While India has favourable supply side dynamics, thanks to its strong agriculture base, product development and innovation in the sector has taken a back seat due to lack of investments and incentives, finds a CII report on Indian Food & Beverage sector — The new wave prepared in association with Grant Thornton.

The report released at CII’s Food and Bev Expo & Summit, which aims to examine the growth potential of the food and beverage industry also highlights that rising food prices have been a constraint for the sector and is expected to impact the demand if not controlled soon.

The report suggests that while some of the Indian players are making use of newer technologies to increase production, meet international quality standards and thereby increase profitability, the adoption has been sporadic since the industry is largely unorganized. While, the market opportunities have been emerging in the recent past, requirement of investments, lack of bank credit facility and long gestation period have been impeding the adoption of newer technologies.

“The growth of food processing sector would need to be a significant component of the second green revolution, considering its possible role in achieving increased agricultural production by ensuring better remuneration for farmers. The food processing sector makes it possible by not only ensuring better market access to farmers but also by reducing high level of wastages. A developed food processing industry will reduce wastages, ensure value addition, generate additional employment opportunities as well as export earnings and thus lead to better socio-economic condition of millions of farm families”, said Piruz Khambatta, chairman, CII National Committee on Food Processing, CII Food and Bev Expo & Summit & CMD, Rasna.

The report highlights that the organised food sector is expected to increase on the back of favourable demographics (middle class, urbanisation), rising disposable incomes (per capita income, double income groups) and changing lifestyle preferences (convenience necessitated by professional commitments, rising aspirations) and is expected to drive the growth, generally, in food and beverages market and specifically in the organised retail market as the average propensity to consume is expected to increase further.

“The future of the food & beverages sector looks promising with the growing demand due to change in the consumer’s lifestyle and consumption patterns including food habits. While the Indian agriculture sector is gearing up for supply with support from Government, food processing is expected to play a key role in bridging the gap between the demand and the supply sides and addressing the key concerns of the sector – rising food prices and high levels of food wastage. The industry’s growth is dependent on the ability to organise, invest and innovate to deliver high value products to the consumer”, said Shanthi Vijetha, director, Grant Thornton India LLP.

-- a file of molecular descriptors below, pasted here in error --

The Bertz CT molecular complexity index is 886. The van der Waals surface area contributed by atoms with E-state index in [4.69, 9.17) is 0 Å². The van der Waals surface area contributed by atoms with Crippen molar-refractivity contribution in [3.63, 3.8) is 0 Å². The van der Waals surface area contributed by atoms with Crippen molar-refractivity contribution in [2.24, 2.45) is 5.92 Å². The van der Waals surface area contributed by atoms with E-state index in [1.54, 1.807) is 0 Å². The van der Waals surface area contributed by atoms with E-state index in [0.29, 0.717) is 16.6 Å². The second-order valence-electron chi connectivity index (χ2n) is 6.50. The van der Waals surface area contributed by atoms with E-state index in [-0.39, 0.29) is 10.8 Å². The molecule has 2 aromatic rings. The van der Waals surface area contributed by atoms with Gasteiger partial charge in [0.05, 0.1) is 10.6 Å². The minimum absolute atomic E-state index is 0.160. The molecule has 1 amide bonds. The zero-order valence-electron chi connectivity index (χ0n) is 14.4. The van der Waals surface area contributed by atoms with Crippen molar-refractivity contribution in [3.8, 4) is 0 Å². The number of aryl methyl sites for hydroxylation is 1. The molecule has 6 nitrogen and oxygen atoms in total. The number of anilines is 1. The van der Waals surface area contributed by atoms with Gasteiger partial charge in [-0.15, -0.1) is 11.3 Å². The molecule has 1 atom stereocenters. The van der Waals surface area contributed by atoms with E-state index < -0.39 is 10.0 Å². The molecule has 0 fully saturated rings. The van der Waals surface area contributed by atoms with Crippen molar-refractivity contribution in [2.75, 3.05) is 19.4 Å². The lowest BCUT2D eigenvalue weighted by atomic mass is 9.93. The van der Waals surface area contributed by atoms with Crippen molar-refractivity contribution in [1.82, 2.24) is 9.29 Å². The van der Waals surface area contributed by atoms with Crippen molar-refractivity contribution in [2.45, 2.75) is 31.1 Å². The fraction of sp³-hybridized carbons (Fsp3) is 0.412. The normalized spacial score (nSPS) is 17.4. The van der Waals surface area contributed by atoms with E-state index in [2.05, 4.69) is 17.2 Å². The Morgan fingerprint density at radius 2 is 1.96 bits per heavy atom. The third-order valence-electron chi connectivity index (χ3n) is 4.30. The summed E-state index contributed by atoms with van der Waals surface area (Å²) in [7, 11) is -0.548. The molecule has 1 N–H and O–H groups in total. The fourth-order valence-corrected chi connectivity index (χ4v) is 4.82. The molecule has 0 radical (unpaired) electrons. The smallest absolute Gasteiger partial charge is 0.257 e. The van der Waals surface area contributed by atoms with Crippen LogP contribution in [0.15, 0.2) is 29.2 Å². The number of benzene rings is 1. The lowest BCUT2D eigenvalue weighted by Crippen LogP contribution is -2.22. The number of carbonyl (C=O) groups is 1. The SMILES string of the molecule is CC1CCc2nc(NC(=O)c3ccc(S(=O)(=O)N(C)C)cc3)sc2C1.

Food processing was earlier limited to food preservation, packaging and transportation, whereas the industry has evolved and widened its scope with emerging new trends in consumer preferences and the advancement in technologies adapted to meet those preferences.

With the increase in attractiveness of the food processing industry, there has been significant deal activity in this space with mixed contribution from corporate M&A and private equity investments. While the dairy segment has witnessed primarily PE deals with few M&A, fruits &vegetables as a segment is yet to evolve for food processing industry. This is evident from the deal space where only two PE transactions took place in the last 3 years.

Commenting on the future of the sector, Harish HV, Partner, Grant Thornton in India said, “Despite constraints linked to infrastructure, market access and funding, dynamic businesses operating in this sector have made their mark on the global stage. I am confident that the next few years will be the golden years for the food and beverage sector.”

The report highlights that though food retail constitutes only 15% to 20% of organised retail industry, it constitutes 70% of unorganised retail industry. It will be the organised players who will tap the growth opportunities as they can make investments for backend infrastructure and compliance matters. The report also shows that higher real estate cost, rising input prices and cost of compliance are the stumbling blocks for food retailing industry in India. Amongst the formats of retailing, traditional dominates the most as modern format is yet to increase the coverage, however, online grocery is emerging as is the fastest growing channel among modern retail due to its lower cost and convenience factor.

According to the report, Quick Services Restaurants (QSR) has emerged as the largest segment in the food services industry as there has been an increase in spending on fast food in Tier 1 and Tier 2 cities in the last few years. It is expected to grow at a CAGR of 25% by 2018 as the segment is largely unorganised and more foreign brands are expected to enter India. Home delivery of food, popularity of global cuisines and localisation of the menu are the emerging trends in the food services industry.

The author of this article is a reporter for the Times of India. The article can be found here.